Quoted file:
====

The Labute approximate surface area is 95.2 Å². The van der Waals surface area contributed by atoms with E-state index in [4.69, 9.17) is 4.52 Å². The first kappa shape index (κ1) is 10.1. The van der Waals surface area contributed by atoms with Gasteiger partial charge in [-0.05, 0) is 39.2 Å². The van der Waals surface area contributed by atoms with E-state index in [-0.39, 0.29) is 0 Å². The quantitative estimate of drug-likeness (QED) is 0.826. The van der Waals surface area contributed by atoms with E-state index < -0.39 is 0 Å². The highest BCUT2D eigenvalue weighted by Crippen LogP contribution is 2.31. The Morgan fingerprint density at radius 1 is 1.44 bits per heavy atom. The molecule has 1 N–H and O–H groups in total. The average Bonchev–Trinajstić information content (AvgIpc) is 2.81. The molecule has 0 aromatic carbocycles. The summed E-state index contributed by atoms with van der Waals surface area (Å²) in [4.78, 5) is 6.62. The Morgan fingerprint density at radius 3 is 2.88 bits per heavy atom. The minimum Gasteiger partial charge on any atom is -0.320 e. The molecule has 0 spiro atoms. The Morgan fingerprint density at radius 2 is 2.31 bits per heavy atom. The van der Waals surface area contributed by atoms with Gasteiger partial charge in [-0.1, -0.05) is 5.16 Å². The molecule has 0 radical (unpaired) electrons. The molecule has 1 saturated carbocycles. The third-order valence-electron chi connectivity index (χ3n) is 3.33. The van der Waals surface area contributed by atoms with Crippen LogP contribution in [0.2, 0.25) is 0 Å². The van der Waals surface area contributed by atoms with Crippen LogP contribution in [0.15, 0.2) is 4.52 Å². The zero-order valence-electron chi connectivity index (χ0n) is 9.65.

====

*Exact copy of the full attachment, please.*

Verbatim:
The Labute approximate surface area is 95.2 Å². The van der Waals surface area contributed by atoms with E-state index in [4.69, 9.17) is 4.52 Å². The first kappa shape index (κ1) is 10.1. The van der Waals surface area contributed by atoms with Gasteiger partial charge in [-0.05, 0) is 39.2 Å². The van der Waals surface area contributed by atoms with E-state index in [-0.39, 0.29) is 0 Å². The quantitative estimate of drug-likeness (QED) is 0.826. The van der Waals surface area contributed by atoms with E-state index < -0.39 is 0 Å². The highest BCUT2D eigenvalue weighted by Crippen LogP contribution is 2.31. The Morgan fingerprint density at radius 1 is 1.44 bits per heavy atom. The molecule has 1 N–H and O–H groups in total. The average Bonchev–Trinajstić information content (AvgIpc) is 2.81. The molecule has 0 aromatic carbocycles. The summed E-state index contributed by atoms with van der Waals surface area (Å²) in [4.78, 5) is 6.62. The Morgan fingerprint density at radius 3 is 2.88 bits per heavy atom. The minimum Gasteiger partial charge on any atom is -0.320 e. The molecule has 0 spiro atoms. The Morgan fingerprint density at radius 2 is 2.31 bits per heavy atom. The van der Waals surface area contributed by atoms with Gasteiger partial charge in [-0.1, -0.05) is 5.16 Å². The molecule has 0 radical (unpaired) electrons. The molecule has 1 saturated carbocycles. The third-order valence-electron chi connectivity index (χ3n) is 3.33. The van der Waals surface area contributed by atoms with Crippen LogP contribution in [0.2, 0.25) is 0 Å². The van der Waals surface area contributed by atoms with Crippen LogP contribution in [0.15, 0.2) is 4.52 Å². The zero-order valence-electron chi connectivity index (χ0n) is 9.65.